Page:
Ariana’s headlamp was the Petzl Tikkina, and it was super bright and awesome. My headlamp was less awesome, and as a result I fell off the trail while we were hiking at night, injured my big toe joint, and skinned my knee. I have a new appreciation for the eight-year-olds running around with skinned knees. It hurts a lot!


Band-aids are insufficient for a skinned knee. We used paper towels and duct tape. It was suboptimal. We wished we’d had liquid bandage with us. We had alcohol to disinfect. It was good for hand-rinsing, but on my skinned knee it hurt so much! Antiseptic that is less awful to use would’ve been really helpful.


Ariana brought her amazing dSLR camera, and we were super happy to have it. We took hundreds of pictures and I got to learn a bit about photography. It was really a wonderful toy to have with us. She also brought her camera harness, and wore the weight of the camera on her front whenever it wasn’t raining. Having the camera on the front made it function as a small counterweight to the pack, which was helpful. Also, obviously, it greatly facilitated stopping to take pictures while we hiked.

Next time, we’d bring an extra memory card for the camera. The one she had had plenty of room on it, but we had a scare the first time we tried to use it when the camera couldn’t format it properly and for a moment we thought we wouldn’t be able to take any pictures. An extra memory card is light to carry.

(Unrelated to cameras, I brought one thing that was a bit too heavy to make sense but that I was glad to have. I’d do it again.)

Emergency Objects

We had one whistle (built into the chest strap of my pack) and one signaling mirror. Fortunately we didn’t need them, but if I had it to do over again we’d make sure each pack had both of those, in case we got separated or a person and/or their pack were somehow inaccessible, like at the bottom of a mudslide or down a ravine.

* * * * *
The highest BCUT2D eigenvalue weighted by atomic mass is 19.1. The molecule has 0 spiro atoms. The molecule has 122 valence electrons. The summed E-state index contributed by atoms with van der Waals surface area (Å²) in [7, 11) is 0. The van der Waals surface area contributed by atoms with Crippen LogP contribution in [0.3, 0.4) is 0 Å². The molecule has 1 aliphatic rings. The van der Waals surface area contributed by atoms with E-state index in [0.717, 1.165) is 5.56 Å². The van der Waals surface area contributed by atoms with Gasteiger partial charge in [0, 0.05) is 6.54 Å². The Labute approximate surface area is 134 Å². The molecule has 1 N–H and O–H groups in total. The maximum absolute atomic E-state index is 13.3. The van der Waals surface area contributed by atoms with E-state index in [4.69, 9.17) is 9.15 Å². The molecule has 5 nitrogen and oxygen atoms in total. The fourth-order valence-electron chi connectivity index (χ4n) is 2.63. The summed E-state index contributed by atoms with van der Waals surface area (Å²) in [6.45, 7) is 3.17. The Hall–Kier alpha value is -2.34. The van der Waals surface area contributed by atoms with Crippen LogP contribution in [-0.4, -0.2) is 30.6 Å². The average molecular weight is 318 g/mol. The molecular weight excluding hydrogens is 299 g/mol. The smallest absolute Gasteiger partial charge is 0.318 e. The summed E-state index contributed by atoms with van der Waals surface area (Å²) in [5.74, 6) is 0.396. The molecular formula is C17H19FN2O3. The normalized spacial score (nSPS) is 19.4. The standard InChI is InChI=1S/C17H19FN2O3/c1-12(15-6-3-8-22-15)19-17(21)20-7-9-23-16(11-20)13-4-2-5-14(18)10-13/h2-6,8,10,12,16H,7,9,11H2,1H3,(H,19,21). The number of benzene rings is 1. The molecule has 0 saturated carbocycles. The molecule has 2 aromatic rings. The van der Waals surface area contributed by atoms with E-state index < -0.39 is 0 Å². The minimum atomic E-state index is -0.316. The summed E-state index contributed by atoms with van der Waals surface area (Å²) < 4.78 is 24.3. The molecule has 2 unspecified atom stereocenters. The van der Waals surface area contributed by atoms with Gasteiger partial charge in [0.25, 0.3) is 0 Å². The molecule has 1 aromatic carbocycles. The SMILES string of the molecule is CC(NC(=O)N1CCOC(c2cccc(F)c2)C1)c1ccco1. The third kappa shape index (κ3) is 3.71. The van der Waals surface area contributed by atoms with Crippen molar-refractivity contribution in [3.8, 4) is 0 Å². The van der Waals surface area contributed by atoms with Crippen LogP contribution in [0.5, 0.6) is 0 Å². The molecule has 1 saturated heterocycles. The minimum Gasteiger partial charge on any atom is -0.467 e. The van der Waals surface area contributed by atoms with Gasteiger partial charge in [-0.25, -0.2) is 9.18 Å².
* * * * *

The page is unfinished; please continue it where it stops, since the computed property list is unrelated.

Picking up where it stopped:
Bathroom Accoutrements

Before we went, we did a lot of research about how to meet one’s bathroom needs while backpacking. We brought this trowel, and I would bring it again, but we never wound up using it. There are bathrooms at Hanakoa (the campground 6 miles in) and at Kalalau (and also two miles in at Hanakapai’ai Beach) and we were lucky enough to do all of our pooping in the mornings before we started hiking, so those worked for us. We did bring our own toilet paper, and we were very happy to have it. We brought some camp-store TP which was had no absorbent qualities whatsoever, and also a regular roll from Ariana’s bathroom with the cardboard tube pulled out of it, which was much better.

Bug Repellant

Deet. and anti-itch stuff. Both. Don’t underestimate the power of mosquitos to make your life miserable. Don’t take eco-friendly bullshit bug spray that doesn’t work, take a little orange bottle of poison. We did that, and it was effective. We wound up with many dozens of mosquito bites instead of many hundreds. That difference mattered.

Wet Wipes

Wet wipes weren’t essential but they were really really nice to have. After we succumbed to deet use, it was really important to be able to wipe our hands before eating or touching things without deet-ing a river.


We thought long and hard about our sleeping situation. I have a pair of Big Agnes sleeping pads that are a bit of an annoyance to blow up, but quite light to carry and comfortable to sleep on, so we brought those. I was all ready to bring my awesome zip-together sleeping bags but Ariana (who is often right, including in this case) thought those would be too warm and unnecessarily heavy. So, we bought a jungle blanket and fell in love with it. It was awesome. We slept under it at the airport when our flight got delayed and on the plane and now, because I’m a great girlfriend, it gets to live with Ariana, who can use it whenever she wants. It was light and bizarrely warm, given how light it was. I think it’s made of magic. To be honest, it was too warm for the Na Pali coast in early October, but we loved it so much we didn’t care.

Camp Shoes

We read before we went that we should bring flip-flops or some such footwear to wear at camp while not hiking. Extra shoes seemed silly so we didn’t bring any, and we regretted it. It turns out that easy shoes for at camp that aren’t what you hiked in are more important than we thought. Light and flimsy would’ve been fine, just something to keep our feet from stepping in mud.